Black vultures increasing in Pennsylvania

07 18 Black Vultures
(Emilie Chen/Flickr)

Vultures in Pennsylvania are usually a welcomed sight. With turkey vultures, and their red heads that resemble a wild turkey, being the main species of this carrion-consuming bird within the state, their ability to clean up roadkills and just about any other decaying matter, has been both an environmental and eye-sore-reducing benefit to people and the outdoor world.

There is, however, another species of vulture that is increasing its presence in Pennsylvania, and that is the black vulture.

With a bald black head — baldness in all vultures equates with an easy cleaning of carrion around the head — and about the same size as a turkey vulture, they are easy to identify.

One would think that an increase of Coragyps Atratus — their genus, also known as New World vultures — in any area would be a positive addition to help the environment where the clearing of dead creatures is welcomed. Turns out, that’s not fully the case with black vultures.

Without the scenting ability of turkey vultures, they are basically visual hunters. This means they are primarily high gliders, seeking carrion with their eyes. Often times they will spot turkey vultures already feeding on carrion, and then descend to that spot. Being more aggressive than the turkey vulture, they simply chase those birds away and feed themselves.

There is also another concern with black vultures. It has been documented that the black vulture will kill a living animal. They have been known to pick out the eyes and begin the feeding of live newborn calves, lamb’s and domestic goats. They also kill and feed on small wild living creatures, and are confirmed egg eaters.

On the alternative side of this concerning trait, are people in the animal-study arena who say the birds are merely taking sickened animals who would die anyway because ofsome sort of natural disease.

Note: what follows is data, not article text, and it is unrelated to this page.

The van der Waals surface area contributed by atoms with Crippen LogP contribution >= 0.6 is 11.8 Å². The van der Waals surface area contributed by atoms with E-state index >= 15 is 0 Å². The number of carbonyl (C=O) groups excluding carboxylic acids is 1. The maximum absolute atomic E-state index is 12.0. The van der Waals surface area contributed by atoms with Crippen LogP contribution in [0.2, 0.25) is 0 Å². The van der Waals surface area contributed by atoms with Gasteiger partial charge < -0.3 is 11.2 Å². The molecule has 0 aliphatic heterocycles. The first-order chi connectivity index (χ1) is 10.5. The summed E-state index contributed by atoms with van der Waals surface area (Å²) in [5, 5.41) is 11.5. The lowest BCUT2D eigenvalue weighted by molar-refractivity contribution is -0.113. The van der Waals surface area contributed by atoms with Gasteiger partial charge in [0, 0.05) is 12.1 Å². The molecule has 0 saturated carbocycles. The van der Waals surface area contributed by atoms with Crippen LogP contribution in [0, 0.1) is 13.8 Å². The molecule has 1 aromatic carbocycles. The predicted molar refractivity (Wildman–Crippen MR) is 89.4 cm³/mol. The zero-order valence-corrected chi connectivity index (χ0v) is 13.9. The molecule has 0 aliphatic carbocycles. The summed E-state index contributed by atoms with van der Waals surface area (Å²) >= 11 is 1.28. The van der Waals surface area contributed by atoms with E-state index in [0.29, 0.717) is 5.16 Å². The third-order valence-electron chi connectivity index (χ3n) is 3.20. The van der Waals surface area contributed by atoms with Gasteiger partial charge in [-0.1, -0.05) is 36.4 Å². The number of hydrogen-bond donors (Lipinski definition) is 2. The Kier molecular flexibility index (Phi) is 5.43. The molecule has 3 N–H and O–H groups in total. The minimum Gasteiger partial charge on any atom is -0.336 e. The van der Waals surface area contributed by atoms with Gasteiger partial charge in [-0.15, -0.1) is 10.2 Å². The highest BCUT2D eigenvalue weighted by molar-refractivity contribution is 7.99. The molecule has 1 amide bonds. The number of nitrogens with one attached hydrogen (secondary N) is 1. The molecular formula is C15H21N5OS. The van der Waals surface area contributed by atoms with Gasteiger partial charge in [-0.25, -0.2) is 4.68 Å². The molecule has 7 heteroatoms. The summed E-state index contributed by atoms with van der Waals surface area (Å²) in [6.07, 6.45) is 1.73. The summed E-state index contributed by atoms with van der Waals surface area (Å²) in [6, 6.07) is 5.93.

It may be worth mentioning that some states have issued permits for farmers and others to kill a limited number of these birds.

Being a bird of the southeastern United States, and Central and South America, they had never really been seen in Pennsylvania until a decade ago, but they are certainly visible in the state nowadays.

The reasons for their expansion north are not certain. Some claim a warming earth has pushed them northward. Others say it is simply an increase in food availability, pointing to Pennsylvania’s high number of road-killed deer as an excellent example of a stable food source.

Debating what factor has swollen their range seems pointless, because the truth remains that they are here. Whether these ground-nesting birds — an unusual trait for big birds — are viewed favorably or with disdain in this state remains to be seen. But if you have yet to spot one as of now, be prepared to see one soon, because they are ever increasing.

Categories: Pennsylvania – Ron Steffe

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